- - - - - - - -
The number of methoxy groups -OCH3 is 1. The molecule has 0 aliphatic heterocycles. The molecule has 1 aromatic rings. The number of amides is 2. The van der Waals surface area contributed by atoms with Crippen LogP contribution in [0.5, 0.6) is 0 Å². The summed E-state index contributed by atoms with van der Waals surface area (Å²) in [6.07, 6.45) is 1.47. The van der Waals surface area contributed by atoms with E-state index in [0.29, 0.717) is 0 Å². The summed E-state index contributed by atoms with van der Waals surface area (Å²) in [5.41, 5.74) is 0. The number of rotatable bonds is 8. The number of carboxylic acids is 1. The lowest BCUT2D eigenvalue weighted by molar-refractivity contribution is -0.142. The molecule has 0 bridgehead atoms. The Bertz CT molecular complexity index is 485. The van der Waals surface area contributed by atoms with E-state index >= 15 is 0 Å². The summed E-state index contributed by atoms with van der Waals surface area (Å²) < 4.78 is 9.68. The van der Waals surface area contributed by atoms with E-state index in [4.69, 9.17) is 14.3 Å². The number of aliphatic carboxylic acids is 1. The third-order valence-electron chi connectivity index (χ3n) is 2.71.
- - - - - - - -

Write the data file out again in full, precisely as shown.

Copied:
The number of methoxy groups -OCH3 is 1. The molecule has 0 aliphatic heterocycles. The molecule has 1 aromatic rings. The number of amides is 2. The van der Waals surface area contributed by atoms with Crippen LogP contribution in [0.5, 0.6) is 0 Å². The summed E-state index contributed by atoms with van der Waals surface area (Å²) in [6.07, 6.45) is 1.47. The van der Waals surface area contributed by atoms with E-state index in [0.29, 0.717) is 0 Å². The summed E-state index contributed by atoms with van der Waals surface area (Å²) in [5.41, 5.74) is 0. The number of rotatable bonds is 8. The number of carboxylic acids is 1. The lowest BCUT2D eigenvalue weighted by molar-refractivity contribution is -0.142. The molecule has 0 bridgehead atoms. The Bertz CT molecular complexity index is 485. The van der Waals surface area contributed by atoms with E-state index >= 15 is 0 Å². The summed E-state index contributed by atoms with van der Waals surface area (Å²) < 4.78 is 9.68. The van der Waals surface area contributed by atoms with E-state index in [4.69, 9.17) is 14.3 Å². The number of aliphatic carboxylic acids is 1. The third-order valence-electron chi connectivity index (χ3n) is 2.71.